TN 9 (09-18)

DI 20503.003 Duplicate Evidence

In this section, we define and discuss duplicate, non-duplicate, and composite evidence. For a complete definition of evidence, refer to DI 22505.001.

A. Policy for Duplicate, Non-Duplicate and Composite Evidence

We determine whether the submitted material is duplicate evidence, non-duplicate evidence, or composite evidence comparing it to the evidence in the record. Duplicate evidence is non-essential material for purposes of disability determination or continuing disability reviews. However, non-duplicate evidence may be essential or non-essential, depending on various factors.

NOTE: Disability Determination Services (DDS) staff can refer to DI 20503.001 Documenting the Disability Folder for the definitions and procedures on how to handle essential and nonessential material.

B. Duplicate Evidence - Definition and Examples

1. Definition of duplicate evidence

Duplicate evidence is any material that is submitted by the same medical or non-medical source and is an exact copy of evidence already in the record.

By exact copy, we mean an accurate reproduction of the original evidence by a mechanical, photographic, electronic, or other equivalent process or technique that does not result in substantive differences due to reproduction, pagination, or transmission (e.g., page number, electronically placed headers, and format).

2. Definition of non-duplicate evidence

Evidence is non-duplicate when it is:

  • Similar in substance, but not an exact copy;

  • Distinct in substance and format from other evidence in the record; or

  • Submitted by a different medical or non-medical source.

NOTE: When one source submits an exact copy of evidence from another source that is already in the record, the evidence is non-duplicate evidence.

3. Definition of composite evidence

When we receive combined duplicate and non-duplicate evidence together in the same submission (e.g., when a medical source submits exact copies of records that the source previously submitted and includes new records from a subsequent visit), we refer to this evidence as “composite” evidence. The new records from the subsequent visit are non-duplicate evidence, but the exact copies of records that were previously submitted are duplicate evidence.

NOTE: When possible, we will retain only the non-duplicate evidence. If it is not possible to separate the duplicate evidence from the non-duplicate evidence, we retain the submission in its entirety.

4. Examples of duplicate include:

  • An exact copy of evidence previously submitted by a source that is submitted again by the same source, but has different pagination or fax information, such as a cover or transmittal page.

  • An exact copy of evidence previously submitted by the same medical source, with new, but non-substantive marks, such as stains, blots, holes or tears.

  • An exact copy of clinical or laboratory test results or radiology reports (e.g., blood tests or x-rays) previously submitted by the same medical source, resubmitted with new, more recent treatment notes. In this example, the laboratory test results or radiology reports would be duplicate evidence, but the new treatment notes would be non-duplicate evidence.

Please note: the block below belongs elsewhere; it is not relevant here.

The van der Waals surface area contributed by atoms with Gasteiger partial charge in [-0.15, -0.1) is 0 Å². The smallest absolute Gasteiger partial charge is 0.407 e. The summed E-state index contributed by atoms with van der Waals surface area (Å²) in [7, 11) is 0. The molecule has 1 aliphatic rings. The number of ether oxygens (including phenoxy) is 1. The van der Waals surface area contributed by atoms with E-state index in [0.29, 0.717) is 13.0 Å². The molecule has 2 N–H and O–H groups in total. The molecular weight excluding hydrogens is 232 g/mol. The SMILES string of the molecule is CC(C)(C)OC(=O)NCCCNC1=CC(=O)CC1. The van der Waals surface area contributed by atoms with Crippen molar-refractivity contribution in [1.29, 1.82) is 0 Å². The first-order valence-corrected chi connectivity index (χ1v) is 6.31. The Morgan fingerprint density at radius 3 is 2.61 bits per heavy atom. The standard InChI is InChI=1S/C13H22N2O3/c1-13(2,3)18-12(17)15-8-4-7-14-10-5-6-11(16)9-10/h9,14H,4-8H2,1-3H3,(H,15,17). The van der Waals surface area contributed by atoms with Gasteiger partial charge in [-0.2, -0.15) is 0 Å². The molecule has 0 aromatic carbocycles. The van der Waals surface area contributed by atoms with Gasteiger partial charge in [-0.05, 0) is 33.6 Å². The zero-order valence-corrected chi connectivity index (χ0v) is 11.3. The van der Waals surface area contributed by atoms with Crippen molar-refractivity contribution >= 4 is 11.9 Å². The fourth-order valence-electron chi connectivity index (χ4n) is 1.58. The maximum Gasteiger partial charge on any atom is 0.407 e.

• An exact copy of evidence by the same source previously received through an electronic health exchange, but the subsequent submission has different pagination, formatting, or headers for routing.

5. Examples of non-duplicate evidence include:

  • Sets of laboratory test results marked, for example, as “initial” and “final” or “final—verified.”

  • An exact copy of medical records (e.g., blood tests, x-rays, physical examinations) submitted by different medical sources, clinics, facilities, or centers.

  • An exact copy of previously submitted evidence, but with the addition of a handwritten treatment note.

  • Evidence resubmitted by a different source with a cover page (e.g., by an appointed representative to list evidence, make disclosures pursuant to 20 CFR 404 1740(b)(5) and 20 CFR 416 1540(b)(5), or provide updates or clarifications to previously-submitted evidence or information).

NOTE: Field Office technicians will continue to accept submitted evidence and store it in the Disability Folder for further review and determination.

C. References

  • GN 00301.010 What is Evidence

  • GN 00301.030 Acceptability of Documentary Evidence

  • DI 20502.001 General - Folder Content/Review

  • DI 20503.001 Documenting the Disability Folder – Disability Determination Services (DDS).

  • DI 22001.001 Sequential Evaluation of Title II and Title XVI Adult Disability Claims

  • DI 22505.001 Medical and Nonmedical Evidence

  • DI 23060.010 Excluded Medical Sources of Evidence - Introduction and Definitions

  • DI 24503.001 Evaluating Evidence - Basic Policy

  • DI 25205.005 Evidence of a Medically Determinable Impairment

  • DI 70005.005 Overview of the Paper Modular Disability Folder (MDF)


To Link to this section - Use this URL:
DI 20503.003 - Duplicate Evidence - 09/19/2018
Batch run: 05/09/2019